September 11th: The Day Time Stood Still – We Will Never Forget

Today marks since those terrible events unfolded the morning of September 11, .  It was a surreal day for those of us who weren’t in the thick of it, worrying about those who were.  Those of us old enough to remember (it seems so weird to say that – but after 11 years, there are those of you who were probably too young to remember) where we were and what we were doing at the time it was all happening.

That day was a day that I normally started work at 9am, so when the first plane hit I was walking from the parking lot to the building, completely oblivious to what was occurring right at that moment.  When I got to my desk and started the process of booting up my computer and organizing my ‘to do’ list for the day, there was a big commotion throughout the building so I went up to where we usually gleaned all our information – the receptionist desk.

People were freaking out, talking about a plane hitting the in New York – I thought it was a bad joke, or that someone in a small plane had either miscalculated or had a medical issue.  Just as we figured out it was a commercial plane, the second plane hit the other tower.  We all scrambled to our desks to check out the online updates, then someone had the idea to turn on the TV in one of the conference rooms where we all gathered to watch the events unfold.

Half hour later we were further shocked to learn about the plane crashing into the Pentagon, followed less than twenty minutes later the plane intended for the Capitol crashing just 120 miles West of us.

We had a big media event set up for that day – even the Governor of Pennsylvania, Tom Ridge, was scheduled to attend and give a speech.  The outside grounds were decorated colorfully, the tents filled with chairs and tables loaded with catered food waiting for the guests to arrive.  The guests who never did, because obviously the big event had to be canceled.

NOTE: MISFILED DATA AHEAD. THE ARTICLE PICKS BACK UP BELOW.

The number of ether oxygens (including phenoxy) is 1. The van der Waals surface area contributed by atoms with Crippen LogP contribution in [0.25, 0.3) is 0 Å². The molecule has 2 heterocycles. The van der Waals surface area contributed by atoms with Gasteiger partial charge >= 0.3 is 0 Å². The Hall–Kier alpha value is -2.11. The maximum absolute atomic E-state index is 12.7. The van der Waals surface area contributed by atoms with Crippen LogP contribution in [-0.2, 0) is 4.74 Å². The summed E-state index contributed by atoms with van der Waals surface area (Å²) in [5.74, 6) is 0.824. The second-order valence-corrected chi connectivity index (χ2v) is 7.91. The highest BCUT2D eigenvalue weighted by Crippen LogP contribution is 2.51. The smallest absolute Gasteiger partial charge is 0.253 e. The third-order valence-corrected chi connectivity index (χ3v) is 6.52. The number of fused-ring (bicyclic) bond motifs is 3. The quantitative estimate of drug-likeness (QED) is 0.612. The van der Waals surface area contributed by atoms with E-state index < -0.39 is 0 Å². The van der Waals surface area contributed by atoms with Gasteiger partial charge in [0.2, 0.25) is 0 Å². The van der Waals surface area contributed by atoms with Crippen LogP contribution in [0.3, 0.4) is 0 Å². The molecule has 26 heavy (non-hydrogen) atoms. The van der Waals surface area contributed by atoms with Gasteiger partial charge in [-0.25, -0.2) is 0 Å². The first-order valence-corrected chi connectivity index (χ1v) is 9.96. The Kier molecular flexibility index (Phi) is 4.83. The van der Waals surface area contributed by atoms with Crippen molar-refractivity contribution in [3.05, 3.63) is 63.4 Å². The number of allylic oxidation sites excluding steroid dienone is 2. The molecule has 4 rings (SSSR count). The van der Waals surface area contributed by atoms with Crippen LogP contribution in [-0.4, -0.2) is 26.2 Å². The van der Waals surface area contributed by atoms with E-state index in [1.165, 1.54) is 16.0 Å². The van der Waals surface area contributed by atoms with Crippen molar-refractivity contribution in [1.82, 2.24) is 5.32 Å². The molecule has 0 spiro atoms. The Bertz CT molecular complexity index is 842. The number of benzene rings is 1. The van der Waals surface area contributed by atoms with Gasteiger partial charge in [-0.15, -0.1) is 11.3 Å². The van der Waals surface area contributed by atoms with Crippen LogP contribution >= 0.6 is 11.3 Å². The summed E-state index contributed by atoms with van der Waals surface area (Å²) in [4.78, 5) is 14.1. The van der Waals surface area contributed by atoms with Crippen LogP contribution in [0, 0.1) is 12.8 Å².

Governor Ridge was needed elsewhere (and subsequently a month later resigned from Governorship to take on the duties of the newly created position at the White House as Director of Homeland Security).

Appointments that were scheduled throughout the day were either no-shows or canceled.  The employees alternated between gathering in the conference room to watch the news, sitting at their desks to check for updates, or frantically trying to make calls to friends and loved ones in the locations of the attacks.  Time stood still.

In the subsequent days, the sky was eerily quiet, as all planes had been grounded.  Hours were spent watching coverage on TV, hoping and praying survivors would be found in the collapsed buildings.  People reached out to help in any manner possible; traveling to New York to help with the efforts, or donating blood.  Multiple calls were made to friends and family, reconnecting after too much time had passed, promising to stay more connected since we were reminded that anything can happen when we least expect it.